She got a dose of Vincristine and her last dose of Doxirubicin (red chemo, as Tanner calls it), thank God. She handled it really well, though, and was definitely not as sick this afternoon as she has been before. It seems like she acclimates to the chemo over time and it has less and less effect each time. She was very tired, however, at bedtime and her right leg is hurting her, so she was limping.

The biggest blow today was the doctor telling us we could not get a new dog any time soon. He wants us to get several months into long-term maintenance before introducing a new animal into the house. We were under the impression that puppies were the real issue and so we had begun to look at year-old dogs from rescue. Looking for a dog was a great distraction for all of us… it gave us something to think about besides cancer and something fun to look forward to. Tanner was pretty bummed and the doctor said, “You can hate me for it, Tanner; it’s not your Mom’s fault.” She just looked up and him and smiled and said, “I won’t hate you, Dr. Mixan, I’ll just hate the leukemia.”

I think I’m the most bummed of all. I was really looking forward to getting a new dog and I’m just mad that this stupid disease takes and takes and takes from us.

On a more positive note, the Great Pumpkin visited our house today while we were at clinic and decorated the front of our house for Halloween complete with a ghost, spider webs and giant spiders. Thanks, Aunt Kim… we know who you are! Tanner and Jake loved it.

I’m wiped out. I don’t know why clinic days, no matter how smooth, make me so tired. Something about seeing all those little pale faces and bald heads exhausts me. It’s just not fair and it never gets any easier for me to realize how many kids there are with cancer. Some look so sick it just breaks your heart.

Good grief, time to go to bed. This post is getting depressing.


You Can’t Stop Progress

October 13, 2009

Tanner and I dropped Jake off at school this morning and, after stopping at Sonic for our usual drink orders, headed to Sweet and Sassy for a haircut. She has been feeling really good the past two days and I wanted to do something special on our day together. Tanner has not had her hair cut since long before she was diagnosed, and it certainly didn’t seem prudent to cut it while it was falling out, but since she has held on to it so well, I thought it could benefit from a little trim to make it look prettier.

Amazingly, the hairdresser told me that Tanner is growing NEW hair. Sure enough, I look and little sprouts of hair are standing up all over her head. How can this be? With as much chemo as she is processing at the moment, how can something be thriving?

Then, I thought about how in some ways, I feel as if we have been standing still for the past 4 ½ months. Waiting… lots of waiting… for doctors, for medication, for the worst of this to be over so we can try to pick up our life and resume some normalcy. But, unbeknownst to me, Tanner has not been waiting… she has been growing. She is too little to understand what this process should be doing to her body, to her life even… so she does the only thing that kids know how to do… she grows.

Her homebound teacher, Mrs. O’Hara, told me yesterday how pleased she is with Tanner’s progress lately. The two of them have found a rhythm that, if anything, is allowing Tanner to progress in her schoolwork at a faster pace than traditional schooling would allow. Her reading is improving by leaps and bounds and she is a spelling demon. At a time when I worried that she would fall behind her classmates, she continues to shine and grow.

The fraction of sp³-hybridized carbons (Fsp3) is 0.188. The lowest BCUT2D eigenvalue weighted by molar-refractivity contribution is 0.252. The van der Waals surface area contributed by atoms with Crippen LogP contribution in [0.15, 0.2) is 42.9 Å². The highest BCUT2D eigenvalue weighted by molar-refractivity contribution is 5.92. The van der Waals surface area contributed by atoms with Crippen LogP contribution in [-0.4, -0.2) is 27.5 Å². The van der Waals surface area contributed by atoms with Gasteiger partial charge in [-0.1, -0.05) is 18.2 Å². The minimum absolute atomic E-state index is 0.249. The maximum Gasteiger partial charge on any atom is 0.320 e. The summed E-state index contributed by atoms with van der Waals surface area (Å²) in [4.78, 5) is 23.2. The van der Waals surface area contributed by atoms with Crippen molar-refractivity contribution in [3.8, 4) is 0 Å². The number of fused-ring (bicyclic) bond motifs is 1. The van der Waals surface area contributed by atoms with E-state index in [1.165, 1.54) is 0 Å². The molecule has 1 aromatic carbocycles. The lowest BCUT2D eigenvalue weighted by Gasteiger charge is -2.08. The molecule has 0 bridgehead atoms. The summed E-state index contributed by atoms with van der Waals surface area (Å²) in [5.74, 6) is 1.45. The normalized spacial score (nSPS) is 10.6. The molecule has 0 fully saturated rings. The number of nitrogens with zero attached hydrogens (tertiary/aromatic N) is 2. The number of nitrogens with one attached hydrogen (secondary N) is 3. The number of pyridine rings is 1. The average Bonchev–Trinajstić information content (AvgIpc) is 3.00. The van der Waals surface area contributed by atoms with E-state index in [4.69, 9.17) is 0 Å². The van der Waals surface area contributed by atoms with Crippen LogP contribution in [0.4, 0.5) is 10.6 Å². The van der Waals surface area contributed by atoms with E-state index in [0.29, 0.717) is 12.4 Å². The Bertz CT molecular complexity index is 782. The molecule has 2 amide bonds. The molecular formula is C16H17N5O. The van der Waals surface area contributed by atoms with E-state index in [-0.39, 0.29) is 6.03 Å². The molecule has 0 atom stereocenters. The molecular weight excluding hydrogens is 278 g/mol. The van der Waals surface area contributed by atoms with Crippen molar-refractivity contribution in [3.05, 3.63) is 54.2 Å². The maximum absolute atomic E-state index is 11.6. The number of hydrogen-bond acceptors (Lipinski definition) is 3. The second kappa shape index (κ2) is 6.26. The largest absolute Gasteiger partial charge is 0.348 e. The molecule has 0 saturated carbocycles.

I have also noticed a new maturity in the past few weeks. She seems calmer, somehow. Some of the frantic energy that gets her into trouble seems more in check than normal. She seems to be thinking more before acting or speaking. I haven’t had to discipline her in quite some time and it is nice for it to be so peaceful.

So, while I’ve been busy trying to just hang on until Long Term Maintenance, Tanner has quietly moved on with things. I could take a lesson.

I went to a Board Meeting for Jake’s school tonight and it was so nice to talk about something other than cancer. I probably need to make a better effort to keep growing during this time, too.

Over the weekend, Tanner received cards from a 4th grade class at her school and from her own 1st grade class that meant the world to her. To see that she is missed and the kids want her to come back made her light up. She read the cards over and over again, smiling. It’s the first time, I think, that she has felt missed at school.

So, we’re putting last week behind us… it was rotten, but we made it and that’s what counts. I am a firm believer that it doesn’t matter how messy it looks while you’re making it through, it’s the fact that you came out the other side that matters.

Now, I am going to sleep in my daughter’s room… again… because she can’t sleep without the dog. Anybody have a sleepy dog for rent?


We Almost Made It Through Sunday

October 11, 2009dec 08 015 Just when we thought we had gotten through this rotten, unending week, our beloved border collie, Millie, died today. She was 12 and over the past few months, had seemed to be getting old quickly. Today, she suddenly was unable to move and John quietly took her to the emergency vet so as not to upset the kids. The vet said she had several cancerous tumors and one had ruptured causing internal bleeding. John called to say she would only live an hour at best and I piled the kids in car and left a check taped to the door for the pizza guy who was on his way. In the car, I explained to Tanner that Millie was an old dog and had a cyst that was bleeding in her tummy and that the kind thing to do was to keep her from suffering any more.

Together, the four of us said goodbye to our sweet, gentle, Frisbee-loving dog and watching her pass peacefully. Tanner sobbed while Jake patted her and said, “Bye, bye Millie.” This sweet dog slept at the end of Tanner’s bed every night to keep away the monsters and keep a child with an active imagination “safe” at night. She was intelligent, loyal and the model of good doggy behavior. She is already missed.

Sadly, Millie’s passing is just one more loss for Tanner. Millie was her security blanket at night and she has been up 4 times already in the first 2 hours after bedtime. John will go sleep in her room tonight; if I go, I will wake her with my coughing. It was the worst possible time for this to happen (not that there’s a good time for your dog to die) when she most needs comfort and security in what is often a very scary world for her. I’m not sure what we will do.

John is devastated and keeps questioning whether he did the right thing by not opting for a surgery option which the vet said would only give Millie a few months. It would definitely have been nice to have some time to prepare Tanner for her passing. It was just so sudden (it all happened in a matter of an hour) and I think it’s hard not to second guess a decision you feel you made in haste, even if it was the right one.

We’re all tired from the week behind us, with nothing to really look forward to this week.

As John said when I came down from putting Jake to bed, “I want a do-over.” I think he was talking about the dog, but I was thinking about 2009.